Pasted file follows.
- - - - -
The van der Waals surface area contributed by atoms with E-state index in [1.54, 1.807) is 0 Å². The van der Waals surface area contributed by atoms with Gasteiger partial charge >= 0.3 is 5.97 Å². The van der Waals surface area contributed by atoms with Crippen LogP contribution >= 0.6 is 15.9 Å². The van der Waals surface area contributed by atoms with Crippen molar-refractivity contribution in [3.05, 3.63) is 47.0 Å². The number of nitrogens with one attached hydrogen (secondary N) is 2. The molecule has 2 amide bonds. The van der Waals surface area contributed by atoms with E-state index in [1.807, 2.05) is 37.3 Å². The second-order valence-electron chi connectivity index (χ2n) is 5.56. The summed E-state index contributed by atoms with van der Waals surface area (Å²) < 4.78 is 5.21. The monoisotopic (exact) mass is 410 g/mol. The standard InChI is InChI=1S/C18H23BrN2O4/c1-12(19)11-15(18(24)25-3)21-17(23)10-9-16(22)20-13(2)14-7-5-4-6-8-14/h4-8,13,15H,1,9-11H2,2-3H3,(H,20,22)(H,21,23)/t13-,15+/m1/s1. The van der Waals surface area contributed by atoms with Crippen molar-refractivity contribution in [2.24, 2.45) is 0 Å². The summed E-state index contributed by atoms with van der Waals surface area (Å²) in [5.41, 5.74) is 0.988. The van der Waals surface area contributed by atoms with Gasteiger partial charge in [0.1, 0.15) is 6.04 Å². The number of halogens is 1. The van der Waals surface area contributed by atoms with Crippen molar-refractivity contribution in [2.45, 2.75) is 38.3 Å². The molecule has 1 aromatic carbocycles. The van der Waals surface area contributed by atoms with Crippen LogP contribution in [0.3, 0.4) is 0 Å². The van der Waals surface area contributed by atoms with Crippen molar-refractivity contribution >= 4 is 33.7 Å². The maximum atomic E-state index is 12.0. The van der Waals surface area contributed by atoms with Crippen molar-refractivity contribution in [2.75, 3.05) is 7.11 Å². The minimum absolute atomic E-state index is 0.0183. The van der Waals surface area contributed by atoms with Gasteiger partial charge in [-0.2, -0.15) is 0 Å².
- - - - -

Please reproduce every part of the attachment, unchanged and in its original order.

The van der Waals surface area contributed by atoms with E-state index in [1.54, 1.807) is 0 Å². The van der Waals surface area contributed by atoms with Gasteiger partial charge >= 0.3 is 5.97 Å². The van der Waals surface area contributed by atoms with Crippen LogP contribution >= 0.6 is 15.9 Å². The van der Waals surface area contributed by atoms with Crippen molar-refractivity contribution in [3.05, 3.63) is 47.0 Å². The number of nitrogens with one attached hydrogen (secondary N) is 2. The molecule has 2 amide bonds. The van der Waals surface area contributed by atoms with E-state index in [1.807, 2.05) is 37.3 Å². The second-order valence-electron chi connectivity index (χ2n) is 5.56. The summed E-state index contributed by atoms with van der Waals surface area (Å²) < 4.78 is 5.21. The monoisotopic (exact) mass is 410 g/mol. The standard InChI is InChI=1S/C18H23BrN2O4/c1-12(19)11-15(18(24)25-3)21-17(23)10-9-16(22)20-13(2)14-7-5-4-6-8-14/h4-8,13,15H,1,9-11H2,2-3H3,(H,20,22)(H,21,23)/t13-,15+/m1/s1. The van der Waals surface area contributed by atoms with Crippen molar-refractivity contribution in [2.24, 2.45) is 0 Å². The summed E-state index contributed by atoms with van der Waals surface area (Å²) in [5.41, 5.74) is 0.988. The van der Waals surface area contributed by atoms with Gasteiger partial charge in [0.1, 0.15) is 6.04 Å². The number of halogens is 1. The van der Waals surface area contributed by atoms with Crippen molar-refractivity contribution in [2.45, 2.75) is 38.3 Å². The molecule has 1 aromatic carbocycles. The van der Waals surface area contributed by atoms with Crippen LogP contribution in [0.3, 0.4) is 0 Å². The van der Waals surface area contributed by atoms with Crippen molar-refractivity contribution >= 4 is 33.7 Å². The maximum atomic E-state index is 12.0. The van der Waals surface area contributed by atoms with Crippen molar-refractivity contribution in [2.75, 3.05) is 7.11 Å². The minimum absolute atomic E-state index is 0.0183. The van der Waals surface area contributed by atoms with Gasteiger partial charge in [-0.2, -0.15) is 0 Å².